The risks and rewards of our growing love of mushroom foraging
On a mushroom enthusiasts’ page on social media, a would-be forager posts an image of a mushroom they’ve recently unearthed, now sitting on a chopping board.
“ID please?” reads the caption above.
Underneath the image are a variety of responses:
“Looks like Macrolepiota dolichaula.”
“Bloody tasty,” comes one reply.
“The vomiter,” someone else pitches in.
“White gills, green spores.”
A back and forth ensues between multiple posters, with neither side willing to back down.
This is a pretty common scene on social media pages, but is especially heightened at this time of year.
As we head into autumn in Australia, mushroom season is underway, according to mushroom lover and expert Alison Pouliot.
“Most fungi produce their mushrooms in autumn as the soil temperature starts to cool and moisture content increases,” she says.
Dr Pouliot spends half her year in Europe, where she says there is a deep culture of mycophilia — a positive relationship with mushrooms — which is reflected in both public and institutional attitudes to foraging.
In places like Switzerland for instance, there are mushroom inspectors known as the pilz kontroller, stationed in villages.
“These are really highly trained people. You go along with a collection of mushrooms and they pluck out your poisonous ones and send you home with your edible ones.”
Although Indigenous Australians have one of, if not the longest traditions of mushroom foraging in the world, many Australians may have inherited a distinctly British hangover in their attitude to fungus.
“A lot of us originally came from British heritage, which was traditionally regarded as mycophobic,” Dr Pouliot says.
“Because [mushrooms are] so ephemeral — they pop up and they’re gone — [in Britain] they were associated with things that were considered negative, like crime and witchcraft.”
A common symptom of that attitude in Australia is the belief that unlike other countries, we have an overabundance of deadly species.
But the evidence says that’s not true, according to Dr Pouliot. The reality is only a small percentage of our fungi species are poisonous, while a bigger portion are just not very palatable.
Australia’s deadliest mushroom for instance — the death cap, Amanita phalloides — isn’t a native at all, and was accidentally introduced from the Northern Hemisphere in the 1960s.
But there seems to be a shift underway in Australians’ attitudes to fungi. Maybe it’s access to more information online, or the bumper early-season mushroom crops popping up on the back of torrential east-coast rains.
Whatever it is, social pages are abuzz with foragers, many of them completely new to the craft, asking for help with identification.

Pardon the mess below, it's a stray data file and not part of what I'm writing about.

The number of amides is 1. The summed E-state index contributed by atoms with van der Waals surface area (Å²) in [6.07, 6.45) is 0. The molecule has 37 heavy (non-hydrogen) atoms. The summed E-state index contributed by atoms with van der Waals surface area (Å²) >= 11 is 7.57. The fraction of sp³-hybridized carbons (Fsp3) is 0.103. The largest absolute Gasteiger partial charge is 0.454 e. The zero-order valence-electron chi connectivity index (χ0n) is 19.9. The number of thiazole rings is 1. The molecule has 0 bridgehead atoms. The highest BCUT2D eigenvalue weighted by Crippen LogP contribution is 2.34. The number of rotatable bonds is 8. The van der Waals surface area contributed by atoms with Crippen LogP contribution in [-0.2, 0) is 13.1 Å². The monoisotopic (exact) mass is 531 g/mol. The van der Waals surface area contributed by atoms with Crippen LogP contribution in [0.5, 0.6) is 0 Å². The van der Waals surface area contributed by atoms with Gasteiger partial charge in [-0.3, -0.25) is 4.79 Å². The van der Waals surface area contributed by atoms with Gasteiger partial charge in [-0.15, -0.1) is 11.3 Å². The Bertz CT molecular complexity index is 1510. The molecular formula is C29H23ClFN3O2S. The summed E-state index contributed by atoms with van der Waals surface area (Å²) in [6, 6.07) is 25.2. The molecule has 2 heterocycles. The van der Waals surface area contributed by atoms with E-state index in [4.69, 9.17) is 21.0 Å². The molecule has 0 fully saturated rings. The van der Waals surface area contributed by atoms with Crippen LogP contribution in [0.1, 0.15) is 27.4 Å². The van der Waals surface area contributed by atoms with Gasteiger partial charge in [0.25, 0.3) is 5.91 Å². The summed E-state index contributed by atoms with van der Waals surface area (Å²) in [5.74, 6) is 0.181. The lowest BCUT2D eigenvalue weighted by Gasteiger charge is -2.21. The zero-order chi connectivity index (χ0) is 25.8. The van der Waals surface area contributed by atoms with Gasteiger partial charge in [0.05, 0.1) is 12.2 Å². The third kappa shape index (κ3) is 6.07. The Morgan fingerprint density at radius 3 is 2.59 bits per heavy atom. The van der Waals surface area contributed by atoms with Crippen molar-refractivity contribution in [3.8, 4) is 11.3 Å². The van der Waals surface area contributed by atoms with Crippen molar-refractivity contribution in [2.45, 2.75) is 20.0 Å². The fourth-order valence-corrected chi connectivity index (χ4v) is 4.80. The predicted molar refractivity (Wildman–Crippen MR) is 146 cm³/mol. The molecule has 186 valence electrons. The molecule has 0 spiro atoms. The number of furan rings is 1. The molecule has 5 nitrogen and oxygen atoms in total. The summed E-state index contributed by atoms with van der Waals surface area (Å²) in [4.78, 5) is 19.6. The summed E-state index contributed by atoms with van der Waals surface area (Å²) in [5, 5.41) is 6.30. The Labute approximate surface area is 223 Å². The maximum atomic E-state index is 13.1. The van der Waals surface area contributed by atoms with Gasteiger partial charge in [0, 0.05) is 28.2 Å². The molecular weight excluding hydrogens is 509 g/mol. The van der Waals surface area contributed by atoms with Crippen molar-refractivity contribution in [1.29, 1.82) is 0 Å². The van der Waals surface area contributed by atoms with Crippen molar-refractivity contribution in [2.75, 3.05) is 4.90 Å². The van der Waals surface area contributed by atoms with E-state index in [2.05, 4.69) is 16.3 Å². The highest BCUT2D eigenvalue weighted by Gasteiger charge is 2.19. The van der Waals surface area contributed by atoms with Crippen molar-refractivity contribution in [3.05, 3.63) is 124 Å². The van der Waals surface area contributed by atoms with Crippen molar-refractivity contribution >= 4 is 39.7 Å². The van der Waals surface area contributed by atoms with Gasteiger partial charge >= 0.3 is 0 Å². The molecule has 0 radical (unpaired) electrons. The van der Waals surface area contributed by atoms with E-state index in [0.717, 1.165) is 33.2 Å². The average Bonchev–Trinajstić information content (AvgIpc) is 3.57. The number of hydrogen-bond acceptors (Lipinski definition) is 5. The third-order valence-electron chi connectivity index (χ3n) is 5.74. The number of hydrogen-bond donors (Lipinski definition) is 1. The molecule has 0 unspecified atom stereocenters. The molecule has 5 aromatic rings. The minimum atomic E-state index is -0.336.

Foraging is ‘taking your life into your hands’
On another fungus page, a curious poster has uploaded an image of mushrooms glowing in the dark in the branches of a palm tree.
Again different identifications flow in, with one commenter offering an anecdote of having eaten them off the side of the road once.
To the scepticism of the others who have joined the chat, he insists that their consumption resulted in a grin “bigger than a Cheshire cat”.
That was despite also admitting he hadn’t really known what species they were.
“That’s an irresponsible post,” one user comments.
“Don’t try this at home kids,” says another.
Although our mycophobia might be holding us back from enjoying the benefits of mushrooming, Dr Pouliot says caution still needs to be heeded.
“When you’re foraging, you’re essentially taking your life in your own hands.”
Along with her colleague Tom May, she’s recently released a field guide to safely picking mushrooms in Australia.
Learning to correctly identify 10 edible species, she says, actually means learning to recognise about 100, so that you can distinguish them from their lookalikes.
Are you depriving native animals of food?
But it’s not all risk and no reward, and it’s the reward that seems to be drawing so many people into the world of mushrooming.
As well as being able to forage a meal, mushrooming allows people to interact with nature on a deeper level, Dr Pouliot said.
“What’s great about foraging is that people develop a wider interest in fungi [and] I think it extends people’s interest in nature more widely.”
For those willing to take the time and learn, the fungi kingdom slowly opens its secrets, says Dr May, a mushroom ecologist at the Royal Botanic Gardens Victoria.
Alongside Dr Pouliot, he’s advocating for the evolution of a “slow-foraging” culture in Australia, and hopes that by assisting people to identify edible fungi, he can help open a doorway to a deeper curiosity of mycology.